Networking offers a lot of benefits for any business, especially for startups. What’s more, networking in the early stages of your company’s life can make the beginnings a lot easier than they usually tend to be.
Networking is useful as it:
- Connects you to other small business owners who can offer advice
- Increases communication and sales skills for business owners
- Helps you find early customers
So, how do you start getting these benefits? How do you start networking in the early days of your startup?
What You Need to Do to Start Networking Effectively
As is the case with anything in business – networking takes careful planning and consideration. If you want to be successful, you need to start by setting up the goals of your networking campaign. You only need to consider what you want to gain from it (reach new customers, find potential investors, etc.) to create your goals.
Once you’re done, you need to start building relationships in both real life and online. You can do that by setting aside some time for networking every day. That way, you won’t neglect to do it, like many startups. They rarely prioritize networking as something important, so it quickly falls by the wayside.
During your networking efforts, you should never neglect using social media. Create and complete a detailed LinkedIn profile for your business. Then start reaching out to other professionals and customers through your own LinkedIn profile. Start using Twitter and Facebook to find early customers and build a reputation for your startup.
All of these things should be enough to get you started with your networking efforts.
However, you will still need some additional pointers to be genuinely successful.
Tips for Successful Networking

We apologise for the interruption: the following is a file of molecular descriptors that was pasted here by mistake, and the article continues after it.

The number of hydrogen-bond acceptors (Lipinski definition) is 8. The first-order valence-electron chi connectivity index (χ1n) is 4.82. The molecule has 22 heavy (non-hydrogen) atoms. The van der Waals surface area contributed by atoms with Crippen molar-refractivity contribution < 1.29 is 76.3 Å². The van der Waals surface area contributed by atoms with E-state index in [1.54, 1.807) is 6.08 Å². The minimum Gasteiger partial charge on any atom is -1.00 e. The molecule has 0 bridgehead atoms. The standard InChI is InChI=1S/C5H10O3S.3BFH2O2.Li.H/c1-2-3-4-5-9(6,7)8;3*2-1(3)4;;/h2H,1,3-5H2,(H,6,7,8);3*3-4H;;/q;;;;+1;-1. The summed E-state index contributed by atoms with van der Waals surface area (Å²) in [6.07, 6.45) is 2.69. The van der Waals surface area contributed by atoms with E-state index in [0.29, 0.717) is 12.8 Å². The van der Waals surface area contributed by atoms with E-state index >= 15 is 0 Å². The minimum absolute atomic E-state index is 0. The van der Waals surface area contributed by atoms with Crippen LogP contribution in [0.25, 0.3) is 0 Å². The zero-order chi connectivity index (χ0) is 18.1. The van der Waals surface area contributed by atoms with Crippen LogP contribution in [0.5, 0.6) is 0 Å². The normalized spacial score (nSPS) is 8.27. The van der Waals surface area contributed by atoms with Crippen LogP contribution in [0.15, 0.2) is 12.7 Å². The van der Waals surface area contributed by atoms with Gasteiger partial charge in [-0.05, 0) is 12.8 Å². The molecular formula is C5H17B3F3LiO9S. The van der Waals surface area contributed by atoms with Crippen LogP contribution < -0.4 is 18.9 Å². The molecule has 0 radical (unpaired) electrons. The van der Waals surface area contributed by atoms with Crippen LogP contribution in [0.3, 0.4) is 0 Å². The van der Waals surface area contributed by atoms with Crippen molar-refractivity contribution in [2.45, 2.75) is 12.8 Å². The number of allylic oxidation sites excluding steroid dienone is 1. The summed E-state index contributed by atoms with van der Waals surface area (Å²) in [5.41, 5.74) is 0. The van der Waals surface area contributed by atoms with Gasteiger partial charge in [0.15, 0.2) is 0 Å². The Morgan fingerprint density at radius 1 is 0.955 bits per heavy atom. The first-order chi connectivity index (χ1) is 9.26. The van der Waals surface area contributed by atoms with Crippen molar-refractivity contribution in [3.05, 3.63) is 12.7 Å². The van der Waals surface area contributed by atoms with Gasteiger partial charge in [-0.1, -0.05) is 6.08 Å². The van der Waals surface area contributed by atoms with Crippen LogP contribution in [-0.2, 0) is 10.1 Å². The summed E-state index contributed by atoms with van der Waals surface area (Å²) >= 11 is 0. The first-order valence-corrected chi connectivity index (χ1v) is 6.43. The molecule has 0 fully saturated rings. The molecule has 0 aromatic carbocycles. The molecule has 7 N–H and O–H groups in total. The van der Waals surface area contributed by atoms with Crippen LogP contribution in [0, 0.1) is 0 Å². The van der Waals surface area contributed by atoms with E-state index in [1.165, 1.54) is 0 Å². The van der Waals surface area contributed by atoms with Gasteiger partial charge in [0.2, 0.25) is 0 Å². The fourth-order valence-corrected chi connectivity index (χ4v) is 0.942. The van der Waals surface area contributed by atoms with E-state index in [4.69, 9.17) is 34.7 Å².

- Always think globally but act locally. All the best startups focus on achieving this ‘glocalized’ success, and you should too.
- Find and meet people online and connect with them in real life. You can also experiment with new platforms that entrepreneurs tend to adopt.
- Strive to build networks instead of networking. Yes, there is a difference. Those who focus on networking tend to go out and look for people to whom they will sell their ideas. But those who strive to build networks look for prospects who will open up an entirely new network for their startup. Which one do you think is the better option?
- Build the story of your startup well and learn how to tell it well. The story itself needs to be interesting, but so does the way you’re telling it.
- Be your product or service for the simple reason that people buy people, not what they are selling.
So, there you have it, a complete roadmap for how to start networking as a startup business. By following this advice for successful networking, you are very likely to see some results early on in your business’s lifetime.
Let me know how it goes and reach out if you need more advice!